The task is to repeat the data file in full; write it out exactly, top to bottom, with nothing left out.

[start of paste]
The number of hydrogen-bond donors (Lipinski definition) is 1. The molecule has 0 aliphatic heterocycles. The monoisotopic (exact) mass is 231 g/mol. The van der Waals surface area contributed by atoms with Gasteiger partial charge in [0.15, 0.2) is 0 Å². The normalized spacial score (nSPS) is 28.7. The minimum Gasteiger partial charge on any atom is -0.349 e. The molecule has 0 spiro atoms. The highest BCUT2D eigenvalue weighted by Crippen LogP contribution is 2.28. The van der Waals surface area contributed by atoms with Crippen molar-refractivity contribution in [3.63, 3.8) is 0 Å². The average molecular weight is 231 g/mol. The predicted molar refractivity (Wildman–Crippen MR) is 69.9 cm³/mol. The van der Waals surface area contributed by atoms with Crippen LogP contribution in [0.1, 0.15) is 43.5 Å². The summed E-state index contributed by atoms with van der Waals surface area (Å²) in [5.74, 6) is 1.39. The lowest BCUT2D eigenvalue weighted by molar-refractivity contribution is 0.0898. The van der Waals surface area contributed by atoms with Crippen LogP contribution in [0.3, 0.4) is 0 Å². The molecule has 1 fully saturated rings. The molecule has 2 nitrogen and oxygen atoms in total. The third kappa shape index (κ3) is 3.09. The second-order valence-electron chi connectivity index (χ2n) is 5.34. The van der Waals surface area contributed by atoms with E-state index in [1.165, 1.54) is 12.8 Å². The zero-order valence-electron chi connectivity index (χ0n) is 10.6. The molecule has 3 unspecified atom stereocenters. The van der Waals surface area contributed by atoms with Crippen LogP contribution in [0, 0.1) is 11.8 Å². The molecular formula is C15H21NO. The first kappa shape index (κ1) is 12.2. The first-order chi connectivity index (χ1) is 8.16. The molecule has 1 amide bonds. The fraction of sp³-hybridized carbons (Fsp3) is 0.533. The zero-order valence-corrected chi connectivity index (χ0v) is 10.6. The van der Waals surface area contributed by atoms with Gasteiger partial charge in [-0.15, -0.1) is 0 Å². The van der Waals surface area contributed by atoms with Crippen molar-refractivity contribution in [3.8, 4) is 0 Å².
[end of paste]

The number of hydrogen-bond donors (Lipinski definition) is 1. The molecule has 0 aliphatic heterocycles. The monoisotopic (exact) mass is 231 g/mol. The van der Waals surface area contributed by atoms with Gasteiger partial charge in [0.15, 0.2) is 0 Å². The normalized spacial score (nSPS) is 28.7. The minimum Gasteiger partial charge on any atom is -0.349 e. The molecule has 0 spiro atoms. The highest BCUT2D eigenvalue weighted by Crippen LogP contribution is 2.28. The van der Waals surface area contributed by atoms with Crippen molar-refractivity contribution in [3.63, 3.8) is 0 Å². The average molecular weight is 231 g/mol. The predicted molar refractivity (Wildman–Crippen MR) is 69.9 cm³/mol. The van der Waals surface area contributed by atoms with Crippen LogP contribution in [0.1, 0.15) is 43.5 Å². The summed E-state index contributed by atoms with van der Waals surface area (Å²) in [5.74, 6) is 1.39. The lowest BCUT2D eigenvalue weighted by molar-refractivity contribution is 0.0898. The van der Waals surface area contributed by atoms with Crippen LogP contribution in [0.3, 0.4) is 0 Å². The molecule has 1 fully saturated rings. The molecule has 2 nitrogen and oxygen atoms in total. The third kappa shape index (κ3) is 3.09. The second-order valence-electron chi connectivity index (χ2n) is 5.34. The van der Waals surface area contributed by atoms with E-state index in [1.165, 1.54) is 12.8 Å². The zero-order valence-electron chi connectivity index (χ0n) is 10.6. The molecule has 3 unspecified atom stereocenters. The van der Waals surface area contributed by atoms with Crippen LogP contribution in [0, 0.1) is 11.8 Å². The molecular formula is C15H21NO. The first kappa shape index (κ1) is 12.2. The first-order chi connectivity index (χ1) is 8.16. The molecule has 1 amide bonds. The fraction of sp³-hybridized carbons (Fsp3) is 0.533. The zero-order valence-corrected chi connectivity index (χ0v) is 10.6. The van der Waals surface area contributed by atoms with Gasteiger partial charge in [-0.15, -0.1) is 0 Å². The van der Waals surface area contributed by atoms with Crippen molar-refractivity contribution in [3.8, 4) is 0 Å².